“However imperfect, though, current influenza vaccines remain a valuable public health tool, and it is always better to get vaccinated than not to get vaccinated,” the team emphasized.
You can definitely come in contact with someone who has the flu, and not contract it yourself. It's not the person who makes you sick, it's the virus. You have to contract the live virus itself into your body. Since influenza can be airborne, a contagious person can sneeze in your face and you will have a good chance of getting it, but not guaranteed.
If no one in your family has ever had influenza, then you need to call the Guinness Book and tell them. You are playing Russian roulette by not becoming vaccinated. Some strains of flu are not that bad. Some strains are exceptionally deadly to a person who is elderly or of diminished health.
As you get older, you should reconsider any phobias you may have towards vaccinations. Some of the viruses that cause pneumonia are especially aggressive and can kill you within 24 hours after the onset of symptoms. However, you can be vaccinated against these strains.
Even if they could find a commonality in flu which would allow development of a vaccine with long term protection, I doubt that they would. We’re talking a couple hundred billion dollar industry that has a monopoly with recurring guaranteed income.
“Even if they could find a commonality in flu which would allow development of a vaccine with long term protection, I doubt that they would.”
It has really nothing to do commonality between influenza viruses. Influenza viruses are ‘enveloped’ RNA viruses, and have a lipid envelope ‘coating’. There are proteins embedded in this lipid envelope, and these proteins are what the antibodies/immune system react against. Unfortunately, these proteins have a high rate of mutation and rearrangement, and so every year the proteins are a little bit different. This allows the virus to escape the immune system of the host (e.g. us). It makes it extremely difficult to develop a vaccine that will work year after year.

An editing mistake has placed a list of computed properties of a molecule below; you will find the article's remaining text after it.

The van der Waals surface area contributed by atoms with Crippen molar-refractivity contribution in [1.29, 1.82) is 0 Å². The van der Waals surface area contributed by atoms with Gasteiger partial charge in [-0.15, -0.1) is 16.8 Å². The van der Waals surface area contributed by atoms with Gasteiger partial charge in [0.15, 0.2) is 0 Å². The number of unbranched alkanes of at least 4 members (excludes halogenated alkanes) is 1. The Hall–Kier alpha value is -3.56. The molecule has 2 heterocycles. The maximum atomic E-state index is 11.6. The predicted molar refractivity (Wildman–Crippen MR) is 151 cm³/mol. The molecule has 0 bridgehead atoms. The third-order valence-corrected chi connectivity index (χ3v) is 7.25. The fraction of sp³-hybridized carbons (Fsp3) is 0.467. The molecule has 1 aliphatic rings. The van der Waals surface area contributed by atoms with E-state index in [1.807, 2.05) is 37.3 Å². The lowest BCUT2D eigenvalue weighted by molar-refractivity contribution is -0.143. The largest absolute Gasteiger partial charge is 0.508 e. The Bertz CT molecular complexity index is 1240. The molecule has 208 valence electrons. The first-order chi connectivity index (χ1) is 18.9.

First of all, it wouldn’t be the Flu (whichever version) if there was no commonality. Second, it’s more than likely we just haven’t found the commonality or understand how to address it. In other words, what exists in all versions of flu which makes flu unique... even single RNA segments.
Have a great night.
I'm often amazed at the assumptions people make in discussion. For example, you don't know me; you don't now the circles of people I spend time with; and you don't know what portion of those populations are vaccinated, yet you use that conjecture to make an argument. That's just poor analysis/logic.
Over my 60 years, I've worked in multiple large companies with large and diverse populations of people in generally open indoor environments. LOTS of people brought their illnesses to work. I've told countless employees to go or stay home when sick ... some do, some don't. Some have indeed had the flu. No, they were not all vaccinated. I know this because flu shots were a periodic topic of conversation ... most with whom I had that conversation did not get vaccinated.
I've been an active parent throughout my 3 children's school and activity lifetimes. I've been surrounded by children of all ages ... most of whom do not receive flu shots. Most years, a notice came home to be on the lookout for flu symptoms as outbreaks spread through the school.
I've cared for family members who suffered from the flu.
So, no, I am not a product of herd immunity, and no, my decision to get a shot of questionable effectiveness does not "weaken the herd."
As I said, I've been lucky ... and a bit conscientious about my interactions with obviously sick people ... maybe it's all luck ... doesn't matter.
My point to the previous poster was simply that the coincidence between that poster's receipt of a flu shot and the incidence of contracting the flu was indeed a coincidental anecdote and not evidence of causality.
What was your point?